The early years of the Internet offered museums new possibilities for reaching broader audiences, and yet the anonymous character of most on-line interaction posed significant challenges for those who sought to foster a sense of community in the digital realm. In recent years, social media and other new tools have enabled museums to more successfully cultivate on-line relationships and even blur the lines between their physical and virtual communities. Borrowing terminology from German sociologist Ferdinand Tönnies, this paper uses the archetypal qualities inherent in traditional village life (Gemeinschaft) vs. life in big cities (Gesellschaft) as a framework for understanding museum approaches to on-line community. While the formally constrained (gesellschaft) expert-novice relationship that has so long been the paradigm for museums is still valued, we find compelling reasons to also explore the potential of gemeinschaft “whole person” interactions to change the nature of community relationships with museums. Using this framework, we review examples from the National Museum of American History and other museums using technology to foster community.

Twitter case study: National Museum of American History

papers & publications

Why Twitter? The beginning

It started out as a way to cover live events during the National Museum of American History’s (NMAH) November 2008 reopening weekend. Following a 2-year renovation-related closure, we knew that the museum’s fans were eager to see the doors reopen. Planned festivities included a dedication ceremony with then-President George W. Bush and a ribbon-cutting opening day celebration featuring General Colin Powell (Ret.). We wanted to provide a fan’s-eye view of the celebration even for those who could only join us virtually. We looked to various social media outlets to accomplish this access, launching a new blog, Facebook page, Flickr group, and Twitter account.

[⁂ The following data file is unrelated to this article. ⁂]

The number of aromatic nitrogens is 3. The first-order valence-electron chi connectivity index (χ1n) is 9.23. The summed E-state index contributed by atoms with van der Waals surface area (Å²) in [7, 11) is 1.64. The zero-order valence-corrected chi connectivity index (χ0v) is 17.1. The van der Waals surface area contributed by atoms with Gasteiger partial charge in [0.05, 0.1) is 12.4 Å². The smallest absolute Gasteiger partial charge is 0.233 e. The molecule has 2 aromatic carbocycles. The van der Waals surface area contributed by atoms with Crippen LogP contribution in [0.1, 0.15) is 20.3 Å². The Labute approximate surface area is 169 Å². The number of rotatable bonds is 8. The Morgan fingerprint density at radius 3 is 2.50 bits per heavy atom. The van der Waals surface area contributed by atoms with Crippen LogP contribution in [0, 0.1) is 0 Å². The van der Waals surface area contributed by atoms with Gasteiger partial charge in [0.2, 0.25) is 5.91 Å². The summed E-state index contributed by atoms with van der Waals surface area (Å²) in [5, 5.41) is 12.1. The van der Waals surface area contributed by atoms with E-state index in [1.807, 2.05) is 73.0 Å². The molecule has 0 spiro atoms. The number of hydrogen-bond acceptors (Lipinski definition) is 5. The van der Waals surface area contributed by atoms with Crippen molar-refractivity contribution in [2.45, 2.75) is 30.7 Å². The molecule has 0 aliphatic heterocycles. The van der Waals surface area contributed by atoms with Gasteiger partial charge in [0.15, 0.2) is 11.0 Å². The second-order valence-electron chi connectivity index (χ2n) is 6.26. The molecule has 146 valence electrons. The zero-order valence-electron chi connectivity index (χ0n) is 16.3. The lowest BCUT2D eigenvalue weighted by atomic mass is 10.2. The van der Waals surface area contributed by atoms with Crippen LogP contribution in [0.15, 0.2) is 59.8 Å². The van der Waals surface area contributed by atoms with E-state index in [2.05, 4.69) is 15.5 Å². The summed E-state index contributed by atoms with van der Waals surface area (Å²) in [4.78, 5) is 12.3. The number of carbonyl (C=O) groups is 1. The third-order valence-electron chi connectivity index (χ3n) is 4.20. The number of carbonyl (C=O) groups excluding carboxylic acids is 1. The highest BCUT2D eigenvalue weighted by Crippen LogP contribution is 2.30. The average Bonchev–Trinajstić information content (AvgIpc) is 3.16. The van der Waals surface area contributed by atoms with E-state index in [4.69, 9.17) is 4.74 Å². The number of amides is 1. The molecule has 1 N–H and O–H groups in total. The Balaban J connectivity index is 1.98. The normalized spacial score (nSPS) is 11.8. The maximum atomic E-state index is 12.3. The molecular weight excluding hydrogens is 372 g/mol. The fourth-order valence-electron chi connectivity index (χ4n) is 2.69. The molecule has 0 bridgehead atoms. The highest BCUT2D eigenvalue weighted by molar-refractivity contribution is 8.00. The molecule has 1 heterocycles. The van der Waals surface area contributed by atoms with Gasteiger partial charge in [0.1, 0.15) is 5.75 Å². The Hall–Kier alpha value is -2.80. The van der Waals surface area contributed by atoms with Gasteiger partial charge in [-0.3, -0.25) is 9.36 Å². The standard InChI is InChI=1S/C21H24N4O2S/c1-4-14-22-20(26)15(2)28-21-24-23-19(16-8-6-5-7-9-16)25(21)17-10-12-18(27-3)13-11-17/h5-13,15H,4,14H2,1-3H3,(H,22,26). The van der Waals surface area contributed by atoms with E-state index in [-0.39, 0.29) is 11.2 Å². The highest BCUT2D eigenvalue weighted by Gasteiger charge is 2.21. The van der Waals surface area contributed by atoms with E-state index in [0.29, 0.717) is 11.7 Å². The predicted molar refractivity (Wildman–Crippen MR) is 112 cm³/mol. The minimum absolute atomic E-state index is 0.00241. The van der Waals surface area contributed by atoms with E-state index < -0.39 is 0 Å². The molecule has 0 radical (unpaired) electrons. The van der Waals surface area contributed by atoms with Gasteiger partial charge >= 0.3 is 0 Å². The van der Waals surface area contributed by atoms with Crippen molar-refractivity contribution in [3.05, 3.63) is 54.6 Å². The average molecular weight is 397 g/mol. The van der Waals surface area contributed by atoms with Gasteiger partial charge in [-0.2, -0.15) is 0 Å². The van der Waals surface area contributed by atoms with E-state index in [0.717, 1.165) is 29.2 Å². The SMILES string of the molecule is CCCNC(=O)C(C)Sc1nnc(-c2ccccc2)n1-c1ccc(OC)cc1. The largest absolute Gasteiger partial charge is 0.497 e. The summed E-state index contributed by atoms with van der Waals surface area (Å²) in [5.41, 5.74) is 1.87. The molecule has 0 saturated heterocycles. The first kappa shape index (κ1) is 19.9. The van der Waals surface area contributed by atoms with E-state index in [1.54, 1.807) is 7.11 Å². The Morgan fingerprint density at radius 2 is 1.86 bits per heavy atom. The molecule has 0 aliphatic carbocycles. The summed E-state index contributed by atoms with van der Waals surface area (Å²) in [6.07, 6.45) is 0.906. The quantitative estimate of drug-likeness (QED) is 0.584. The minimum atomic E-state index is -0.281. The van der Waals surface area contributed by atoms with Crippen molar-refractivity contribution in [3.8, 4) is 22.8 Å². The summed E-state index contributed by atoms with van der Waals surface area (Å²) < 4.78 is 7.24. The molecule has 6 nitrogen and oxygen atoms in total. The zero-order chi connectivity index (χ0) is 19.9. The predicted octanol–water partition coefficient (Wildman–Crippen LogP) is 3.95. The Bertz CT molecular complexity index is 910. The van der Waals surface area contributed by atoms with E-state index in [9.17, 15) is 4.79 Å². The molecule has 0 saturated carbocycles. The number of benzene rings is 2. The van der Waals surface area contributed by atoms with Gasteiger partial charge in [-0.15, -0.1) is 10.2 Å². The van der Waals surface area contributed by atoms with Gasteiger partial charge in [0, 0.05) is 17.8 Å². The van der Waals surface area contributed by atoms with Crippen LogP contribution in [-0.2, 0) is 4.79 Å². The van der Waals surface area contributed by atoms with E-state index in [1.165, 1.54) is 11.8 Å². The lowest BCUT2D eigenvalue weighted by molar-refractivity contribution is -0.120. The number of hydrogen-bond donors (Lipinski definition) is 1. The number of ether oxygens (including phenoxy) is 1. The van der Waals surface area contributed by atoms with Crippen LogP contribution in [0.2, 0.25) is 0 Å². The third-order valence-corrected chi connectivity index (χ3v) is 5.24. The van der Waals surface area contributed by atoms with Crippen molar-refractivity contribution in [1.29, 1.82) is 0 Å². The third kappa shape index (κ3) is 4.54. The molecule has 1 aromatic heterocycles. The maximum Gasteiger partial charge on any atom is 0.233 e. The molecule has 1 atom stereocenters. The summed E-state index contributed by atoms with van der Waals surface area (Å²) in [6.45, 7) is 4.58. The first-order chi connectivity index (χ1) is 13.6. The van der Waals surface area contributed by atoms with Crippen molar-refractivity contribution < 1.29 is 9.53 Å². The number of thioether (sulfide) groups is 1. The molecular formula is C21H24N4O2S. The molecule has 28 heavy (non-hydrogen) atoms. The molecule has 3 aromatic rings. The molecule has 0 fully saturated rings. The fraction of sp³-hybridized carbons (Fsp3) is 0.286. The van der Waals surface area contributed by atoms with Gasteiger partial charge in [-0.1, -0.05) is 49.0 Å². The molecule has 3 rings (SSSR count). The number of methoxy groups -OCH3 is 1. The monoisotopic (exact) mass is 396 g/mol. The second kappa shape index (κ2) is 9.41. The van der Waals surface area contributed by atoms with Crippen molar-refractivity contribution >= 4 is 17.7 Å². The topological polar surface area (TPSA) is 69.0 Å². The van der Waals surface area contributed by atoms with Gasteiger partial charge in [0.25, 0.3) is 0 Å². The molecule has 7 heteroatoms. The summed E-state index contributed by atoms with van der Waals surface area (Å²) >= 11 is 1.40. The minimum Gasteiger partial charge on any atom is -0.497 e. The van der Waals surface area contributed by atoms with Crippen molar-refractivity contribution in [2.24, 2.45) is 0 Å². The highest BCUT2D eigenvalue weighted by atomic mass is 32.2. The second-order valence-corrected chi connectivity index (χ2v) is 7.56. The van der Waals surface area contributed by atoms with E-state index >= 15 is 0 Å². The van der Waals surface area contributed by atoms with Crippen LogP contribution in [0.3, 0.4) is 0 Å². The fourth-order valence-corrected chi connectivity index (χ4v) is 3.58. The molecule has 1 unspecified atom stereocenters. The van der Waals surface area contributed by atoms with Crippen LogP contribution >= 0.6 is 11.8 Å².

The Shorty Awards honor the best people and organizations on Twitter. One NMAH follower shares the reason behind her vote.

Twitter for Museums: Measuring, Analyzing, Reporting

blog, papers & publications

The following was originally published as a chapter in the book, Twitter for Museums.

“Measuring, Analyzing, Reporting”

We’re still in the very early stages of defining success and determining best practices for social media measurement.1 If you’ve already dipped your toe in the Twitter water, you know that riding the swells can be exhilarating. But the dizzying pace and loose structure can also make you feel unanchored, aimless, adrift. An evaluation plan can help you set the course, steer the ship, and eventually earn your sea legs. (Inspiration for the maritime metaphors is courtesy of Twitter’s “failwhale.”)

From Construction Site to Museum: Managing the Opening Process

presentations

Solutions to the challenges of museum building projects, such as determining an opening date, managing staff and board expectations, establishing and managing priorities, and funding. Other topics include getting off on the right foot, dealing with uncertainty, handling delays and cost overruns, and opening with grace.
American Association of Museums Annual Meeting 2009
Session panel included:
  • Judy Gradwohl, Associate Director for Public Programs, National Museum of American History, Smithsonian Institition, Washington, DC
  • Elaine Heumann Gurian, Sr. Museum Consultant, Arlington, VA
  • James Volkert, Exhibition Associate, Exhibition Associates, Conway, AR
  • Dana Allen-Greil, Project Manager, New Media, National Museum of American History, Washington, DC
  • Susan Leidy, Deputy Director, Currier Museum of Art, Manchester, NH
Endorsed by:
AAM Museum Management Committee
AAM National Association for Museum Exhibition (NAME)
AAM Public Relations and Marketing Committee
AAM Development and Membership Committee
AAM Museum Association Security Committee